Book Review: Zero to One by Peter Thiel

Never invest in a tech CEO that wears a suit.


Zero to One: Notes on Startups, or How to Build the Future by Peter Thiel is a very popular book in India these days. This is hardly surprising since Startups and their crazy valuations are prime time news these days. I recently picked up this book and was very impressed by Thiel’s ideas. This book is packed with lot of useful takeaways for anyone thinking of starting a new technology venture.

Zero to One: Notes on Startups, or How to Build the Future by Peter Thiel

In Zero to One, Thiel argues that building something entirely new (zero to one) is much more difficult than growing something (one to n). He then attempts to lay out the basic principles behind building a successful technology business. The book starts off with a question -  Is there an important truth that only few people agree with you? Thiel argues that such a truth is going to be accepted in the near future and hence holds incredible value in the long term. He then lists out a number of things that we learned from the dotcom crash of technology companies during 1999-2001,

  • Make incremental improvements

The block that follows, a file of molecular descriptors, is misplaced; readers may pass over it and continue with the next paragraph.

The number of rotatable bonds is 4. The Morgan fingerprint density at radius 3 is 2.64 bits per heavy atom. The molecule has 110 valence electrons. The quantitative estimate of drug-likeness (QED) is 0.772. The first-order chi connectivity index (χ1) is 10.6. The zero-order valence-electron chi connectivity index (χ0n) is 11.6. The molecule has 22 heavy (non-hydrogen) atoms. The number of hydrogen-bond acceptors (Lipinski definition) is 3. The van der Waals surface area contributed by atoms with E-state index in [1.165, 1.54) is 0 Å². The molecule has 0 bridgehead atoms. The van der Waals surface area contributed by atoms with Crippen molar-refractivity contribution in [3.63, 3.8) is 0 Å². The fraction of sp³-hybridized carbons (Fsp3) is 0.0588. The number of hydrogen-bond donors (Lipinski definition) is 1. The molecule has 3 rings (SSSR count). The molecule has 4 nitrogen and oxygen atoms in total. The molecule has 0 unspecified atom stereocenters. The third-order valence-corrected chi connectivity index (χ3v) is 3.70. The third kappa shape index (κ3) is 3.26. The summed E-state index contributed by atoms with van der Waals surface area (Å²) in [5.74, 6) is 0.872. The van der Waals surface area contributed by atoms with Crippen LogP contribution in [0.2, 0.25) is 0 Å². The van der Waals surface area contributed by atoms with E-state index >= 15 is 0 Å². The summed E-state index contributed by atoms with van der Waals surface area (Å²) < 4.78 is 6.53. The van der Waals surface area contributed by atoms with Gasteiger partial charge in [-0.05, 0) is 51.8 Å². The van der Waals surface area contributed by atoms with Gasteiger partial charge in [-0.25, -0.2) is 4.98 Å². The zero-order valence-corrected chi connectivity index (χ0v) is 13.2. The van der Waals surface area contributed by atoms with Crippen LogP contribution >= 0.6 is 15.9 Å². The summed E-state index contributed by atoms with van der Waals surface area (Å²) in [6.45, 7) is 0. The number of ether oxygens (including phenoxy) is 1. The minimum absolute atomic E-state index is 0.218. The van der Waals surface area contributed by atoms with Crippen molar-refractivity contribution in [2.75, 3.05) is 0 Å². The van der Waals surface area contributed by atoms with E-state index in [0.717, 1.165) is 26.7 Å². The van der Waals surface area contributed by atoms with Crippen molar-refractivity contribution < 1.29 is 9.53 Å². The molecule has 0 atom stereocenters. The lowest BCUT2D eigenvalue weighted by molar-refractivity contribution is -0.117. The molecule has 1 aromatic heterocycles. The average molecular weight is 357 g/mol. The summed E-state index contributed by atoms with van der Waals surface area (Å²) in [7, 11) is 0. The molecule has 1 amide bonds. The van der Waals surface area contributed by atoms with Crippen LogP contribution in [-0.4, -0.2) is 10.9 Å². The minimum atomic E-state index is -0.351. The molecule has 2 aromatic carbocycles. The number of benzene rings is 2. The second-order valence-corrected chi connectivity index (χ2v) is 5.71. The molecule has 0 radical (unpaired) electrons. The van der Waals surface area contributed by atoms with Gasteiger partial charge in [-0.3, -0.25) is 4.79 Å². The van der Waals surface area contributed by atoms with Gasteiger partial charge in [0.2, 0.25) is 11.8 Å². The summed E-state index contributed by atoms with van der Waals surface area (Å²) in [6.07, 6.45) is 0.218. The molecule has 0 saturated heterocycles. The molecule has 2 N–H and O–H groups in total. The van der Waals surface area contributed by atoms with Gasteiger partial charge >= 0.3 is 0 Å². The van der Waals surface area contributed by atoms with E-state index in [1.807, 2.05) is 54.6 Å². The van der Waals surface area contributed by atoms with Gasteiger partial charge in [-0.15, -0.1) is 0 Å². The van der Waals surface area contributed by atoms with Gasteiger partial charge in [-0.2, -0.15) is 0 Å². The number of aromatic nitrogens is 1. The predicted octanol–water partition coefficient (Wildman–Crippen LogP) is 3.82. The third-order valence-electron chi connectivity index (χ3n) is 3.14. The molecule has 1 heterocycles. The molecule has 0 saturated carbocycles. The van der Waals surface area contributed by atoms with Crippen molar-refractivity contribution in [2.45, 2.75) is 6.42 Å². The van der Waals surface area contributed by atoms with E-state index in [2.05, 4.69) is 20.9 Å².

• Stay lean & flexible
  • Improve on competition
  • Focus on products, not sales

While reading the book, I nodded to all the above. But then he goes on to say that we may have got these wrong. What if,

  • It is better to risk boldness than triviality
  • A bad plan is better than no plan
  • Competitive markets destroy profits
  • Sales matter as much as the product

Again I ended up nodding to all of these points. This sudden shift of perspectives was unexpected when I was reading the book. Thiel’s ability to make us think is what makes this book so good. Thiel takes us on an intellectual ride as we get to learn a lot from his experiences as a startup founder (Paypal, Palantir) and a venture capitalist.

Thiel points out that in order to build a successful and sustainable company, the biggest challenge is to escape the competition. The key characteristics of such a monopolistic and successful company are,

  • Proprietary technology (this should be at least 10 times better than nearest competitor!)
  • Network effects (Start with small markets. For example, Facebook started with Harvard students)
  • Economies of scale
  • Branding (Build a brand backed by good product)

Thiel goes on to write,

Tolstoy opens Anna Karenina by observing: “All happy families are alike; each unhappy family is unhappy in its own way.” Business is the opposite. All happy companies are different: each one earns a monopoly by solving a unique problem. All failed companies are the same: they failed to escape competition.

Thiel argues that there are still secrets to be found in the world and such secrets are an important element of innovative companies. According to him we lost belief in secrets due to incrementalism, risk aversion, complacency and flatness. He presents a compelling argument for going after yet to be discovered secrets.